Anthony Swift and Danielle Droitsch
The Canadian election results are in. The Liberal Party, led by Prime Minister-elect Justin Trudeau, has been swept into power by a wave of national discontent over the right-wing policies of the Conservative government under Stephen Harper. After winning a commanding majority of Canada's parliamentary seats, the Liberal Party will be able to form a majority government with a strong mandate. As this election was largely a repudiation of former Prime Minister Harper's policies by the Canadian electorate, attention will turn to questions about how the Liberal party will chart a different course. The Liberals will have many opportunities to do so, from reversing Canada's poor climate record, undoing the damage Harper did to the country's basic environmental safeguards and review processes, and ending the federal government's efforts to silence scientists. One of the first major tests will be in early December in the climate negotiations in Paris, where Canada will face international attention about how its new government will reverse a decade of inaction from Stephen Harper's Conservative party. And the question from many in the international community will be a simple one: Will the new Liberal government confront Canada's biggest climate challenge and implement policies that will stop increasing emission from the tar sands and bring about national emissions reductions?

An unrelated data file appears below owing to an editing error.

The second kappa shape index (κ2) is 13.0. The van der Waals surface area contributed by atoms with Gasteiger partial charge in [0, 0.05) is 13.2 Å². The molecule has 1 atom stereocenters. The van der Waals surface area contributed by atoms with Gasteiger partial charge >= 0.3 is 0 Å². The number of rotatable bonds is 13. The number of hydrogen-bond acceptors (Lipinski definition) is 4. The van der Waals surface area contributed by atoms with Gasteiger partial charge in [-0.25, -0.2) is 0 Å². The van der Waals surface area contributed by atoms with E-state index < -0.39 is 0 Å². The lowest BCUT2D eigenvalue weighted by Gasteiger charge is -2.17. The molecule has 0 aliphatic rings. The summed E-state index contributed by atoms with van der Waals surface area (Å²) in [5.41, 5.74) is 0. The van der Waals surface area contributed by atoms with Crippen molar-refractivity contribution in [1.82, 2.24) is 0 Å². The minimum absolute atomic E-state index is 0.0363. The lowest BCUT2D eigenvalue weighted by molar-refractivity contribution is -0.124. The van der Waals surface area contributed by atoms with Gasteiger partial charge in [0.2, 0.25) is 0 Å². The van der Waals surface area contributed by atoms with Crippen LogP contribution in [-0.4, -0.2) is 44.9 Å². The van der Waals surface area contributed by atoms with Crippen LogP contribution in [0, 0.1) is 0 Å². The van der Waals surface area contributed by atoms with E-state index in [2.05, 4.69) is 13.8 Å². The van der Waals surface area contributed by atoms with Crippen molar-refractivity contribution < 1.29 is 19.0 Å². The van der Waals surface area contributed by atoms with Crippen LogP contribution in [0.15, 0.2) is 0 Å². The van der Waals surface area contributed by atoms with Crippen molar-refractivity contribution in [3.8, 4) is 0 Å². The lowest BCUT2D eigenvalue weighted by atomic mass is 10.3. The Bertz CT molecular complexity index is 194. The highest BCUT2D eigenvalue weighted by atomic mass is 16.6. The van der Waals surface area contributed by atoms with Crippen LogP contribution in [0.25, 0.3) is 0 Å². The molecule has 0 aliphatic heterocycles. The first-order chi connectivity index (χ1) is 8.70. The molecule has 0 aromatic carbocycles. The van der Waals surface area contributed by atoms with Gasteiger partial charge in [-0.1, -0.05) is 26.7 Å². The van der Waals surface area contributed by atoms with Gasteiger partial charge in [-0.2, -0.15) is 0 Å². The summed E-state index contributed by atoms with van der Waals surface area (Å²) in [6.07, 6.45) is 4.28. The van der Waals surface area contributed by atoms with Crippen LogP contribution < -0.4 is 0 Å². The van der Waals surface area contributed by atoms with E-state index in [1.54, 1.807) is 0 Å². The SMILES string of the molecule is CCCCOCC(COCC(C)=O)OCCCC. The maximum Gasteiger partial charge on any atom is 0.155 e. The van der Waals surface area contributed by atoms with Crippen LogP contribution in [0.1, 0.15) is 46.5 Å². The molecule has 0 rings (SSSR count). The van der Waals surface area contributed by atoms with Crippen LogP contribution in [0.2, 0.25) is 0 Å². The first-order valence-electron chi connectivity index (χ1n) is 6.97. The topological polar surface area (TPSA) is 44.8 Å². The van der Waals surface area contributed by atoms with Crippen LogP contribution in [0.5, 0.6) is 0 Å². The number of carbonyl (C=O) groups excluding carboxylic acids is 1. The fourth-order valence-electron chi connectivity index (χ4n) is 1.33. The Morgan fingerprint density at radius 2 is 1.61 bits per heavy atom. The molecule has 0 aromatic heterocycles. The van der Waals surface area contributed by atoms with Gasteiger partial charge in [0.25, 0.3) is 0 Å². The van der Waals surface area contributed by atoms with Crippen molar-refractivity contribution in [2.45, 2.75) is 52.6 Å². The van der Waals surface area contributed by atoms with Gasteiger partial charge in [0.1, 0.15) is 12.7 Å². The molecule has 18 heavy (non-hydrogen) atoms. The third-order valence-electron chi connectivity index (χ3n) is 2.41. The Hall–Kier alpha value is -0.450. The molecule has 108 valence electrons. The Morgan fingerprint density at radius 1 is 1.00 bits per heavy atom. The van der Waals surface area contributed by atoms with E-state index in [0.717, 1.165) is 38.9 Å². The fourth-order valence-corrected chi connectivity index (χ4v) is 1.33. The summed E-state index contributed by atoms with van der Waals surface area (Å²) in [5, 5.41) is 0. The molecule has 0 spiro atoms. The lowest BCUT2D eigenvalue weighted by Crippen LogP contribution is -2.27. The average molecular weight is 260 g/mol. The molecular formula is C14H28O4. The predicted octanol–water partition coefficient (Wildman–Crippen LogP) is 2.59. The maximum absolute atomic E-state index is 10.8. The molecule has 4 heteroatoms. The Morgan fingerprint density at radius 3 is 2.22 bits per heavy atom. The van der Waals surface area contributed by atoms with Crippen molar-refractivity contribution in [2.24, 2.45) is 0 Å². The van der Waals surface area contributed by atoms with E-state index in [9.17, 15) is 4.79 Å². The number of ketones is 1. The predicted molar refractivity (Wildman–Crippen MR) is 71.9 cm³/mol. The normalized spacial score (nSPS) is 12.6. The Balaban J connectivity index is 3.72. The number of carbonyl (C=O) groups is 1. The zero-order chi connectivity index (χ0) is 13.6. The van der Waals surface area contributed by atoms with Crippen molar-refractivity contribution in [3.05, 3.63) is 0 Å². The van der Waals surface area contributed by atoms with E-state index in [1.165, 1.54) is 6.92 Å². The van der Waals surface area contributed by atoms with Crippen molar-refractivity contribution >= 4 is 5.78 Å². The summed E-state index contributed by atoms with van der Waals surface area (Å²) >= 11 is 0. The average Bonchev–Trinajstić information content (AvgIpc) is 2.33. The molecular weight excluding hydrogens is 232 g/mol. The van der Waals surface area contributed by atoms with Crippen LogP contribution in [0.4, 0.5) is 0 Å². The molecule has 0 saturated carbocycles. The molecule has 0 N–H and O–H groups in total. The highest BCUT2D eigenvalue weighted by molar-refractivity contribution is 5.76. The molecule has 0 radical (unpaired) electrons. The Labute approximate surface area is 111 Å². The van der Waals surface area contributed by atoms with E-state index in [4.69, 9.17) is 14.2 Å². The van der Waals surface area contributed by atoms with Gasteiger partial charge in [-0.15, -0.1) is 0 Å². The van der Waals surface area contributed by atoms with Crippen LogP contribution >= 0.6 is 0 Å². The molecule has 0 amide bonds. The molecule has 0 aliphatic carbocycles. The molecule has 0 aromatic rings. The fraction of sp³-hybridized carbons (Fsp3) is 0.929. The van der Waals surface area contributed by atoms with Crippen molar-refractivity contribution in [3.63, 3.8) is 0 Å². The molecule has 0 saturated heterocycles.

For the past nine years, the Canadian government under Stephen Harper's Conservatives has been a global laggard on climate policy. Over this time period, the Canadian government has presided over a massive increase in carbon pollution -- primarily from the tar sands sector -- and actively fought international efforts to advance stronger climate and clean energy policies. The country will miss its Copenhagen obligations by a wide margin, primarily due to increased tar sands expansion. The Harper government's failure to regulate oil and gas emissions and its recent decision to decouple Canadian emissions from U.S. targets have been emblematic of its detachment from the coalition of industrialized nations moving decisively to confront the threat of global climate change. For these reasons, Canada's climate plan under the Harper government has earned failing grades.
So while many in the environmental community across Canada and internationally might be relieved that there is no longer a federal government that actively fights climate policy, there are major questions about the future stance of this new Canadian government.
While Prime Minister-elect Trudeau pledged to take a more aggressive position on climate change, he has failed to establish any clear targets. In contrast to other Canadian political parties, the Liberals have refused to develop national greenhouse gas reduction targets, only making general reference to a promise to limit global warming to 2Â° C. In the last ten days of the campaign, Trudeau stated Canada has no immediate need for fixed national targets to address climate change. "What we need is not ambitious political targets," he told a national radio audience. "What we need is an ambitious plan to reduce our emissions in the country." Instead, it has made only a very general promise to adopt a pan-Canadian framework within 90 days of the Paris negotiations.